The Marin Housing Authority board approved $1.2 million for short-term repairs while it works on the plan for the more comprehensive overhaul of the Golden Gate Village public housing complex in Marin City.
Kimberly Carroll, the interim director of the housing authority, noted at the board meeting Tuesday that an assessment in 2015 estimated that upwards of $16 million in near-term spending is needed for the complex to meet minimum federal standards, with approximately $63 million required in ongoing years.
Under the plan approved by the board, the authority, which is funded by the U.S. Department of Housing and Urban Development, will contribute $600,000 and Marin County will match that with $600,000.
The board also voted 6-1, with tenant Sarah Canson dissenting, to pay Zen Development Consultants up to $110,000 to facilitate a “trauma informed” community consultation process for deciding what changes are made at Golden Gate Village.
“I just think the money would be better spent on the revitalization,” Canson said.
Supervisor Damon Connolly also expressed skepticism regarding the cost of the consultant, although he eventually voted to approve the expenditure.
The work in the $1.2 million short-term renovation plan includes repair or replacement of damaged walkways, parking surfaces, doors, smoke detectors, electrical components and plumbing.
Workers will also perform integrated pest management treatments and seal entry points to block pests from buildings.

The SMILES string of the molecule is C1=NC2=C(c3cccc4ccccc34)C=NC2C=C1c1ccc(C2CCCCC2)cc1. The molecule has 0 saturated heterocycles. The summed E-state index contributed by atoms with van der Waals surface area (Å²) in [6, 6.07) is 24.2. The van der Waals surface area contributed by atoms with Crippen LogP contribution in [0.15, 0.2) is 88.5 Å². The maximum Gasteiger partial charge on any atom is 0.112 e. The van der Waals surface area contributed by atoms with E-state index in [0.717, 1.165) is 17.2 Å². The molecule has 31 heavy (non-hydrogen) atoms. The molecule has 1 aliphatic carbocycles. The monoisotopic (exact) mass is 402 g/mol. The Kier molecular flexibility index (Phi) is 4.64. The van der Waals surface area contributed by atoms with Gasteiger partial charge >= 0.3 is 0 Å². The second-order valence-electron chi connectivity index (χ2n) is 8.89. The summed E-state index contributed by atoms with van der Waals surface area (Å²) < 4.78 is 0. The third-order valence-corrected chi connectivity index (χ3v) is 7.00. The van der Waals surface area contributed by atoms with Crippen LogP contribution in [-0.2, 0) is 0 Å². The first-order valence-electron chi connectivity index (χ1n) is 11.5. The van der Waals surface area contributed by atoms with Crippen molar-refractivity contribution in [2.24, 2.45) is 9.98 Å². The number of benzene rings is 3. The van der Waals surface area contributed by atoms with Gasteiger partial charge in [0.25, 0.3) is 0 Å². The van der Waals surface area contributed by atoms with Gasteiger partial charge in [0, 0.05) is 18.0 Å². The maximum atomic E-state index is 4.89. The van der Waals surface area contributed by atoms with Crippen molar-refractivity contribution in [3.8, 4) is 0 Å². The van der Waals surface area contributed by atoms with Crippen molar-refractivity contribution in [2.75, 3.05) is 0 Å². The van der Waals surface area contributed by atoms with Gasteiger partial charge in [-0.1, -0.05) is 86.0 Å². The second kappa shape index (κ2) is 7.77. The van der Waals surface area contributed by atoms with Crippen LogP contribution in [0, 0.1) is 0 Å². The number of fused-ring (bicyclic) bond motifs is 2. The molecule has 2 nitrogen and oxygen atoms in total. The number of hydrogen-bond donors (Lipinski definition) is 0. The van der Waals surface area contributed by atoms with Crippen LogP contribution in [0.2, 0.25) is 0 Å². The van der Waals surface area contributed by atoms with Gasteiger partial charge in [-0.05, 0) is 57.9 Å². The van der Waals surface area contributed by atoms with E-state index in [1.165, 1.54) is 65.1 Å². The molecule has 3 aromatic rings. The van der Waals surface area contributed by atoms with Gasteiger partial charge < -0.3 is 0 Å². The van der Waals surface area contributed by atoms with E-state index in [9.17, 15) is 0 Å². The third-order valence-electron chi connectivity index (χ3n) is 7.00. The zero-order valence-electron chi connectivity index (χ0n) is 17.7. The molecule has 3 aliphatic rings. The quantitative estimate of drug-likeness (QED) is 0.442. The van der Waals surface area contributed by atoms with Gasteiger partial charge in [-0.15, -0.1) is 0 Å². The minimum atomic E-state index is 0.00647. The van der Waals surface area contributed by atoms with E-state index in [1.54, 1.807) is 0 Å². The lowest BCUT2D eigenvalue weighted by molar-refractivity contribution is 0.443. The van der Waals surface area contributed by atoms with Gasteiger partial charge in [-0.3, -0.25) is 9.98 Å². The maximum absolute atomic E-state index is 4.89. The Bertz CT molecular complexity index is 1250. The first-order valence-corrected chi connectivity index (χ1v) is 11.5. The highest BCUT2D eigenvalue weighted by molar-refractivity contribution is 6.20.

In apartments that are vacant, workers will restore or replace countertops, cabinets and toilets; repair and paint drywall; and clean or replace floors as needed.
Nevertheless, Royce McLemore, president of the Golden Gate Village Resident Council, complained that tenants weren’t adequately consulted on what repairs should be made with the money.
McLemore said the first priority should be to replace boilers that supply heat and hot water to the project’s eight high-rise buildings.
“That would be a good solid show that you mean something for the people who have suffered with no heat for weeks on end,” McLemore said.
Supervisor Stephanie Moulton-Peters said, “Repairing boilers and things like that are probably not affordable on this budget.”
Carroll added that some of the scheduled repairs need to be prioritized because they are necessary for the health and safety of the residents.
Regarding the hiring of the consultant, Carroll said, “I actually feel this will be money well spent.”
“We’re looking at the resident plan, which is a great plan, but there is a lot of detail that is not there,” Carroll said. “We’ve got to try to figure that out together and learn together what is possible and what isn’t. We have not been able to do that on our own.”
In November, the county allocated $500,000 to assist in the revitalization process. Half of that money went to pay Michaels Development Co., which created a plan that called for rehabilitating all 300 of the housing complex’s apartments and building 156 new affordable residences, including 48 for seniors. The housing authority spent more than $900,000 developing that plan.
The scheme was abandoned due to opposition from the resident council and its community allies. The council opposed any new building.
In March, the housing authority board voted unanimously to pursue the resident council’s “rehabilitation-only” plan.